Rare footage of a giant squid has been captured by divers off the coast of Japan. Yosuke Tanaka and his partner Miki, who run a scuba diving business, saw the animal swimming near the surface of the water.
"I was so excited," Yosuke told Newsweek. "And I felt terrified because it had very thick arms – if I was caught, I would not be able to escape."
Giant squid (Architeuthis dux) are one of the world’s most mysterious species. Most of the information known about this species has come from dead specimens that have washed up on the world’s beaches. These specimens can only tell us so much as they are often damaged and missing tentacles, which makes this footage all the more interesting.
Unfortunately, as can be seen in the video, the giant squid was moving slowly and had damaged pieces of its skin peeling from its body. There’s some suggestion the squid is exhibiting unusual behavior by being near the water's surface as these squid are thought to live at depths of 300 to 1,000 meters (985 to 3,280 feet).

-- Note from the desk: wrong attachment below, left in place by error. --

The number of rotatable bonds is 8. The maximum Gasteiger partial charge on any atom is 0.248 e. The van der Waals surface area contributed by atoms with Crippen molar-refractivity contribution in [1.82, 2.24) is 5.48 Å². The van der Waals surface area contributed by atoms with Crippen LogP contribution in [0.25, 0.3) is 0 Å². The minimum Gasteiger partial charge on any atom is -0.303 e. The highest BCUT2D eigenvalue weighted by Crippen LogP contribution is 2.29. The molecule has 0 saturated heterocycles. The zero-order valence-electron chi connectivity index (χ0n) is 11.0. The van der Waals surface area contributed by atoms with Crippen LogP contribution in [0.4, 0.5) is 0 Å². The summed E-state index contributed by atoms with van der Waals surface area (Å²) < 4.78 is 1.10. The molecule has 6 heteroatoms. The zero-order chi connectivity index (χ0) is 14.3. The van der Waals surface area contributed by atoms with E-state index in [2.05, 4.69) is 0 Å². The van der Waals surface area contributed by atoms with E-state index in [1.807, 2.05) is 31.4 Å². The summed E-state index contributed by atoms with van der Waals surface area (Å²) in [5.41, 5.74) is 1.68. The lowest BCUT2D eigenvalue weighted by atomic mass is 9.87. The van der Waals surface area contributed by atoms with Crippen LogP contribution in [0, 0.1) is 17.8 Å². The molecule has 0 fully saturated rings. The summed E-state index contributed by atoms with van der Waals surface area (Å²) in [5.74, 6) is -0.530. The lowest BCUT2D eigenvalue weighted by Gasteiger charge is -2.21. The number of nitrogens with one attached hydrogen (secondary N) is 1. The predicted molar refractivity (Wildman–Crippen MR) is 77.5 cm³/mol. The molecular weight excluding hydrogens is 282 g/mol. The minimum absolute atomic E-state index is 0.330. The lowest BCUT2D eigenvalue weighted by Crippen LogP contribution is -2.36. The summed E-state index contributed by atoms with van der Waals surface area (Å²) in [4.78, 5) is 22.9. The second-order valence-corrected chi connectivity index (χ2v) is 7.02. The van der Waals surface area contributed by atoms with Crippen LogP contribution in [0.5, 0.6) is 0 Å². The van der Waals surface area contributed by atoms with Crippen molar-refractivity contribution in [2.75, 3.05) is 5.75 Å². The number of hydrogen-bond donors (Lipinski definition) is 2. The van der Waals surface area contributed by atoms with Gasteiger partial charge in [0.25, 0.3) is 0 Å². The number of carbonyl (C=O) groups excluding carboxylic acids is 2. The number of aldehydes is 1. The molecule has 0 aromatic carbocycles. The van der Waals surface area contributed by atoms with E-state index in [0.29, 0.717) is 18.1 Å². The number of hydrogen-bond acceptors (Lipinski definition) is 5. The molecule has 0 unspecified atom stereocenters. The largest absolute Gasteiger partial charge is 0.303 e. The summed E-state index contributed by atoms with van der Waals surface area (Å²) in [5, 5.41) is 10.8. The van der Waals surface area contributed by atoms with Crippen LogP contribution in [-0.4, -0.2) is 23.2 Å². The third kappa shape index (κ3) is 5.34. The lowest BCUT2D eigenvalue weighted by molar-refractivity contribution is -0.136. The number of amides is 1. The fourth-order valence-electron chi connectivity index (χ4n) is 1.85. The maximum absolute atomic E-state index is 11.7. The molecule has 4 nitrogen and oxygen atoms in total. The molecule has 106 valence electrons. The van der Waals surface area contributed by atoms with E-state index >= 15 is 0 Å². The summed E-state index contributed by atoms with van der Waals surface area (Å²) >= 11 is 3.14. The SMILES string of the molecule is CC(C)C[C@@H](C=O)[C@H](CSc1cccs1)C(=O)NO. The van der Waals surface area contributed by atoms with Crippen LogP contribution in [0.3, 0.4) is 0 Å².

This squid was thought to be around 2.5 meters (8 feet) long, which would make a relatively small specimen, as the largest ever squid on record had a total length of almost 13 meters (43 feet).
Squid have eight arms and two tentacles used for locomotion and prey capture. By studying the stomach contents of these specimens, researchers have found that giant squid likely eat fish, shrimp and other squid. There’s even evidence to suggest that the larger squid would eat small whales.
Along with their cousins the colossal squid (Mesonychoteuthis hamiltoni), they have the largest eyes in the animal kingdom that can measure 27 centimeters (11 inches) across. This is thought to be an adaptation to living the dark depths of the ocean and could help them spot predators like sperm whales.
"I have heard not a lot is known about this creature. I'd be happy if this helps us learn more," Tanaka told AFP.